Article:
Johnny Sexton drops Ireland to victory in France
Ireland were coasting in their opening-round clash against France in Paris, that was until Teddy Thomas scythed off the wing, bisected the cover and skipped between the posts. But just when Ireland looked to have snatched defeats from the jaws of victory for the second time running in France, up popped Sexton with a nerveless, 45-metre drop-goal that won the day. Ireland built some 41 phases in a final-play winning move that extended into the third minute of overtime. Ireland hardly merited victory, but on such stunning rescue missions are title triumphs founded.
Jacob Stockdale seals victory over Wales with a fine intercept score
Peter O’Mahony conjures a fine cover tackle and turnover against Scotland
Though Ireland eventually subdued Scotland by four tries to one for a 28-8 victory, the visitors bungled a host of clear-cut scoring chances that could have entirely altered the game’s complexion. Munster flanker O’Mahony produced a momentous performance of grit and industry throughout, battling manfully to nullify Scotland’s clear contact-area advantage. O’Mahony pulled off a fine stunning tackle on wing Blair Kinghorn that saved a try-scoring chance, but not finished there though, he leapt to his feet and forced a turnover penalty. At the top of the second-half, this was a vital intervention, with Ireland only leading 14-3.
Sexton fires a bullet pass to send Stockdale in for his first try against Wales
Ireland have spent large swathes of this tournament bulldozing through phases but at points struggling to finish off moves swiftly. No such trouble against the Welsh, with five tries the fruit of an attack-heavy performance. There could be no better tour de force than Sexton’s flat, fast and defence-splitting pass that sent Stockdale walking into the corner for his first of two tries in the 37-27 victory over Warren Gatland’s side either.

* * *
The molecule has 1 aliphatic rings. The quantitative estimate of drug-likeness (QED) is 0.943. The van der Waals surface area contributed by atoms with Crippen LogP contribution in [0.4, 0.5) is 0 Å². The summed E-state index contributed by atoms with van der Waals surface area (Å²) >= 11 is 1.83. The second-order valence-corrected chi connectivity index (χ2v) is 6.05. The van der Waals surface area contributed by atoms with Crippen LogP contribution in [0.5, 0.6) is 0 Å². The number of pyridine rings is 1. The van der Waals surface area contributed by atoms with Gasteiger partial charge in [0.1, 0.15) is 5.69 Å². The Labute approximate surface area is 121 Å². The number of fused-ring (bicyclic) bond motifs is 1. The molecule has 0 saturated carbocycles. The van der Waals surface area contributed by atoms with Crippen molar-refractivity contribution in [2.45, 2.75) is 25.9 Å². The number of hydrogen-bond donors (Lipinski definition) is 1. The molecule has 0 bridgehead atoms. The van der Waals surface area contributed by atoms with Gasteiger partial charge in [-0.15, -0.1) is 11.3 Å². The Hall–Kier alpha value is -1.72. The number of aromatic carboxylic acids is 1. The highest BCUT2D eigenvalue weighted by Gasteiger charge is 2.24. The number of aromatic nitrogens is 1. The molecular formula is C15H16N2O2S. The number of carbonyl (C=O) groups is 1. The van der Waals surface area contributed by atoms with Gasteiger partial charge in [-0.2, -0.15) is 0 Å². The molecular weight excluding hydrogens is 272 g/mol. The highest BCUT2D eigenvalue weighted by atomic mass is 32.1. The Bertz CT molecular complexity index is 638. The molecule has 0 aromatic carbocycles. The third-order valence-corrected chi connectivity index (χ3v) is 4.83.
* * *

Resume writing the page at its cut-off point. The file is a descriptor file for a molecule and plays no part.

Garry Ringrose’s runaround sends Stockdale in for a second score against Scotland
Fit-again Ringrose had only played an hour’s Rugby since January with Leinster before this encounter. It never showed. Not one jot. Instead the 23-year-old scythed and stepped through the Scotland defence on several occasions. And then he forced a runaround off Bundee Aki to fire a bullet pass to send Stockdale home for a score that all-but sealed Ireland’s 28-8 win over Scotland.
A clinical performance from this truly outstanding Ireland side whose 28-8 victory over Scotland saw them claim the Six Nations trophy with a week to spare – after Eddie Jones’ England fell to a shock loss in Paris against France.
Here are our takeaways from the win in Dublin:
THE UNSTOPPABLE JACOB STOCKDALE
The 21-year-old Ulster winger has lit up this year’s tournament with his electrifying runs and he now leads the try scorer’s tally with six after a double against Scotland – his two tries taking Ireland halfway towards claiming the crucial bonus point.
The game hung in the balance on 22 minutes with the visitors clinging to a 3-0 lead when up popped Stockdale to take a perfectly timed intercept from Peter Horne on half way and sprint away to score the opening try.